Boston — Having weathered a two-year controversy over its future, the sprawling national laboratory system is on the rebound. A White House Science Council report last year listed ''serious deficiencies'' in the 700 federally funded labs and suggested ways to correct them. This week, however, a followup report presented to President Reagan cites substantial progress toward meeting the report's recommendations.
''Things have really come around,'' says David Packard, author of last year's report and chairman of Hewlett-Packard Corporation. ''The funding agencies are becoming more flexible, the labs are thinking their programs over very carefully.''
They've had to. Virtually no one challenged the labs' traditional preeminence in American research and development since their establishment after World War II. They had made large contributions to the nation's nuclear power industry and weapons arsenal. They pioneered the use of radioisotopes in nuclear medicine. Efforts at some facilities had spawned Nobel-prize-winning discoveries.
But for the past few years, the labs - from a three-man outpost in Maine to massive research complexes in California - have been fighting a multifront war. Budget cuts and competition for technical personnel from some lavishly funded university programs and industry have siphoned off top researchers. Meanwhile, several government investigations of the laboratory program questioned its purpose. They charged that a growth spurt in the 1970s had left the largest labs flabby and directionless. White House science officers said much of the labs' research would be better left to the private sector. Some critics called the labs obsolete.
The worst seems to be over - for now. Employee rolls have been pared and priorities reordered among the largest labs. Red tape has been cut. New partnerships with industry have been established. The critics aren't so noisy.
''We're certainly leaner,'' says Herman Postma, director of the Oak Ridge National Laboratory. Budget cuts forced Oak Ridge to reduce its staff of 5,400 by 700 last year. ''I'd also say we were better prepared to carry out our mission of doing long-term, high-risk basic research.''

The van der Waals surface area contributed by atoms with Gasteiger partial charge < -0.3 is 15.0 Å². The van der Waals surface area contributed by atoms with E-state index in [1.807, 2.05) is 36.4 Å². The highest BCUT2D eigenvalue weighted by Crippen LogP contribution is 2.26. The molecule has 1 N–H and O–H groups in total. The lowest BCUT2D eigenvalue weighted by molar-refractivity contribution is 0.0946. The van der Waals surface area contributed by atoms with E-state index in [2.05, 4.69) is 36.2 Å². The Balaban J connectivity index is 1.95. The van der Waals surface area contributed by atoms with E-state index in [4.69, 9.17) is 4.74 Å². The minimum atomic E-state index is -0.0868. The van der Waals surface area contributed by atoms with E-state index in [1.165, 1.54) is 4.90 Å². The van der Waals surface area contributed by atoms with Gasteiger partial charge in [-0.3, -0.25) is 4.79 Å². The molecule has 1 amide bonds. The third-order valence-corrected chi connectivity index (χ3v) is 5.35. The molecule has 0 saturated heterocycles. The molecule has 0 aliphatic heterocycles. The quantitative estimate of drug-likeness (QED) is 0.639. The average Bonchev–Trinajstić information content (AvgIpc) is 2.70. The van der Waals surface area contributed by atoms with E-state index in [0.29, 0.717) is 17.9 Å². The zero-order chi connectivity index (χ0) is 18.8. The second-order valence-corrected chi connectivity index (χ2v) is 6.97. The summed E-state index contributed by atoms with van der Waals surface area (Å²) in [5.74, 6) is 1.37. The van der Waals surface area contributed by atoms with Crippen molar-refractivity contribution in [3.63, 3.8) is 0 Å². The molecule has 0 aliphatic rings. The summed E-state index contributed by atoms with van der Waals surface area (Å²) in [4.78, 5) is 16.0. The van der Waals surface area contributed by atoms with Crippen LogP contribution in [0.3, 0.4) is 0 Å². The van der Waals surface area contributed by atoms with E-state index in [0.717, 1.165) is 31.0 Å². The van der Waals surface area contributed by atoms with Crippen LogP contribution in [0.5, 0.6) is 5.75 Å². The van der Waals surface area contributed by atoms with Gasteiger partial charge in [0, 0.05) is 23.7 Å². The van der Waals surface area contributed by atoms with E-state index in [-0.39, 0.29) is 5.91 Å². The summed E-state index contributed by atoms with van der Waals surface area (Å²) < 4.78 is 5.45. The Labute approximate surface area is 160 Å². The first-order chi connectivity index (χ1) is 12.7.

For example, the council's report complained that many labs did not have clearly defined missions. So the Department of Energy now requires that the 57 labs it funds each draw up five-year plans detailing research projects, goals, and budgets, and has set up a committee to oversee them.
Directors of the labs also have more control over their funds, the report says. Up to 1 percent of the laboratories' budgets is ''exploratory funds,'' to be spent at the director's discretion.
Details are also being ironed out on an extensive research agreement between US Steel and two of the big, multipurpose labs at Argonne, Ill., and Oak Ridge. The agreement is the first of several expected to help muffle criticism, echoed in the White House report, that the labs have been isolated from the private sector.
But the path to reform is still strewn with some obstacles. Expected to cause much controversy is a proposal to free government-operated labs from the civil-service pay scale. By creating a separate pay scale for scientists and technicians and establishing promotions based on merit as well as seniority, the labs hope to be better equipped to compete with the financial lures from industry.
Proponents of the idea expect vociferous opposition from the civil service. ''We won't get everything we want, of course,'' says Mr. Packard. ''That's politics.''
And politics is what still concerns lab officials, particularly as reflected in the uncertainties of congressional funding. ''You just can't run a first-class research operation unless you can plan ahead,'' says Alan Schreishein, director of the Argonne national laboratory.
A Packard proposal favored by lab administrations would establish a two- or three-year rolling budget instead of the current annual review. It seems unlikely to materialize anytime soon.
Some lab officials are concerned that as Congress's post-election attention turns to reducing the US budget deficit, another round of funding cuts could bring some of the biggest labs down below the ''critical mass'' size needed to do many types of research.
''I think its going to be a race between the next round of budget cuts and another energy crisis,'' says Dr. Postma. The labs saw their period of greatest growth during the 1973 Arab oil embargo, as the country scrambled to find alternative energy sources. ''There is a relative sigh of relief that we're not where we were two years ago - but we're not breathing easily yet.''